On Friday February 25 (EST), the Solana network froze, with many users facing ‘severe issues’ including disruptions to transactions and asset transfers. This led the validators of the Solana network to channel their inner ‘IT Crowd’ and opt for a total restart of the network, in what is quite literally a case of, “have you tried turning it off and again?”
In the first attempt to restart the Solana network, validators failed to find the correct point to reboot, further increasing the delay.
The problem began as a simple slowdown to transaction speeds and quickly spiralled into a full blown network shutdown. The Solana chain stopped producing new ‘blocks’ — which is kind of a problem for something called a blockchain — seeing all transactions halted.
The Solana network’s deep freeze continued through to Saturday as validators prepared themselves for a second restart attempt, this time hoping to restore normal functionality to users of the blockchain.
The network freeze rendered all transactions on the blockchain exactly that: frozen. Users of Solana found all of their Solana-based crypto assets completely unmovable, stuck in place until developers could get the network infrastructure back online.
In total, the Solana network went down for a total of nearly 20 hours and developers from the Solana Foundation (the entity responsible for maintaining Solana) still don’t know why the network went down in the first place.
“The cause of this is still unknown and under active investigation,” the Solana Foundation wrote in a blog post explaining the scenario.
Surprisingly the price of Solana’s native SOL token didn’t slide too much in the wake of the outage, only dropping down 6% since the beginning of the outage. Solana is the ninth largest blockchain network in terms of total value, with US$550 million worth of Total Value Locked (TVL) at the time of writing.
Solana was once touted as an ‘Ethereum killer’ for offering faster and cheaper transactions than the larger, more established blockchain. However, a string of outages and network freezes has seen the reputation of the blockchain take a significant hit.
How many times has Solana gone down?
At the time of writing, the Solana network has suffered some form of major outage a total of ten times. According to user Money_Reach, these are the following dates that the Solana network experienced interruptions and down time.
- September 14, 2021: Down for 17 hours 12 minutes due to a DDoS attack on a decentralised exchange(DEX).
- January 6 – 8, 2022: Outage for multiple days. Presumably DDoS attack.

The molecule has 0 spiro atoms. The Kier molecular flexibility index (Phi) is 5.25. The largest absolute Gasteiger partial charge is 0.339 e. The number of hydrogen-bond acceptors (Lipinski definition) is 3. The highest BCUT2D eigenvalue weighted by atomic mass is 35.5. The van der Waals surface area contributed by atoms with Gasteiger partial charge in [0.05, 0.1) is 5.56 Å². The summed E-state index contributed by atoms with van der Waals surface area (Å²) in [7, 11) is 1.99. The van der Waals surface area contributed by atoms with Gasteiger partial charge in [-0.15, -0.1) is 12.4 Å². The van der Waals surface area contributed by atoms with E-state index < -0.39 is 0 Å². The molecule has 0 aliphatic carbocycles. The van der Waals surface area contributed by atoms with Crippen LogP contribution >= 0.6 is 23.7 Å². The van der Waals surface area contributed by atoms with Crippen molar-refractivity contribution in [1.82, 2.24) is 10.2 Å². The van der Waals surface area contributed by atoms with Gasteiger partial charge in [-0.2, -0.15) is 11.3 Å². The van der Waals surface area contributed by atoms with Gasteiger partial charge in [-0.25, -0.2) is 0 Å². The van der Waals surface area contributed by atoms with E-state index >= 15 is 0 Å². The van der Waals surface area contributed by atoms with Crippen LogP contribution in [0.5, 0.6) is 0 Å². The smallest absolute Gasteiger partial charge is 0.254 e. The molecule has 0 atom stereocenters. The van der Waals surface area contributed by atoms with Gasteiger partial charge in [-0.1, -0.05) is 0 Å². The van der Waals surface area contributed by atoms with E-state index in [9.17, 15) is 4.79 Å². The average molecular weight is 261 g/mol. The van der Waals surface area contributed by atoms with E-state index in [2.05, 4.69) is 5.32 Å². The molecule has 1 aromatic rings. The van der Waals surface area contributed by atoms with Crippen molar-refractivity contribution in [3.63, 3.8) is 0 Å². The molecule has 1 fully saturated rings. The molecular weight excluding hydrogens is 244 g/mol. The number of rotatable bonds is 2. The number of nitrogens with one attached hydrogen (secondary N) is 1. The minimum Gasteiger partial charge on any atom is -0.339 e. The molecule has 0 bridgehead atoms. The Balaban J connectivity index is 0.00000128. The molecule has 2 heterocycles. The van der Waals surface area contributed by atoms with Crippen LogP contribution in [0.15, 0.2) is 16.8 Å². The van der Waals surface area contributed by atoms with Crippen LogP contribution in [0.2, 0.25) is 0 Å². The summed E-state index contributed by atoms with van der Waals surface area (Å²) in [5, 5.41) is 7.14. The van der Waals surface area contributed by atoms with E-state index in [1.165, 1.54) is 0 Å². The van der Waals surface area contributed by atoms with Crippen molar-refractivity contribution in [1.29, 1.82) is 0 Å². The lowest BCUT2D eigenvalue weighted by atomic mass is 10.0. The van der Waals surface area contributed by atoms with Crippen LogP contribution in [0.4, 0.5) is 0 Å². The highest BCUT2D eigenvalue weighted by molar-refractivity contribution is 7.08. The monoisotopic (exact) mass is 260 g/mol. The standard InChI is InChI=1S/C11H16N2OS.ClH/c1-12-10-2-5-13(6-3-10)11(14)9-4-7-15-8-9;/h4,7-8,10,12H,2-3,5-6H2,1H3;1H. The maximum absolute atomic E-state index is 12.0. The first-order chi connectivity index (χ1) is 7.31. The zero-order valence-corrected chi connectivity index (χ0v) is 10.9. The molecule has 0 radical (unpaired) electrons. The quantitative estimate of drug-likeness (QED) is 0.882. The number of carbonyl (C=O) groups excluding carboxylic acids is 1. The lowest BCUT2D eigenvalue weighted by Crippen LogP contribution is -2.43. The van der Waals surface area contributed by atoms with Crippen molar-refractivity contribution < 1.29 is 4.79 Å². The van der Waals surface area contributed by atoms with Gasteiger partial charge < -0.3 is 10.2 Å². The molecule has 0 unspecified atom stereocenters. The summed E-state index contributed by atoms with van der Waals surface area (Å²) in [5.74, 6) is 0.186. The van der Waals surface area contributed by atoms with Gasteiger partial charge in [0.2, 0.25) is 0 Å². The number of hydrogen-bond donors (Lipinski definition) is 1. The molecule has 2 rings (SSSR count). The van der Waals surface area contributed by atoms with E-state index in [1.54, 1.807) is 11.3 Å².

- January 10, 2022: Assumed to be the same DDoS attack.
- January 22, 2022: 29 hours of downtime, lots of duplicate transactions causing congestion and outages.
- March 28, 2022: RPC nodes forked off when upgrade to v1.9 happened.
- April 30, 2022: seven hour outage due to millions of NFTs being minted.
- May 27, 2022: Block times delayed up to 30 minutes.
- June 1, 2022: “A runtime bug triggered by the durable nonce transactions feature allowed, under a specific set of circumstances, for a failed durable nonce transaction to be processed twice.” Lasted about 5 hours.
- October 1, 2022: A misconfigured node resulted in lost data and needs to restart from a previous point, which apparently crashes the entire chain.
- February 28, 2023: “Solana Mainnet is experiencing a large forking event right now, validators are investigating to determine the network health, root cause and next steps. Transactions may fail right now”. Lasted for about 20 hours.
Technically the network went down once while it was still in beta on December 4, 2020. A problem with the ‘Mainnet Beta cluster’ saw the blockchain cease to produce new blocks.
In stark contrast, blockchain networks like Bitcoin (BTC) and Ethereum (ETH) have never suffered a major outage.
Solana network status: back online (for now)
While the status of the Solana network is technically up and running again, members of the crypto community blasted the cryptocurrency and its development team on Twitter.
NFT artist Crypto Tea delivered a scathing criticism of the Solana freeze to her 80,000 followers, asking how this ‘PoS’ could be counted among the top ten tokens in crypto.
Still, not everyone was levelling criticism at the network. One Twitter user ‘Ilmoi‘ — a developer from NFT trading platform Tensor — claimed that while Solana’s overall approach is “more risky”, it allows for a higher pace of innovation.
Regardless of community opinions, blockchain networks simply shouldn’t be going down for unknown reasons, and the lack of insight into the issue from the Solana Foundation casts a reasonable shadow of doubt over the long-term status of the Solana network.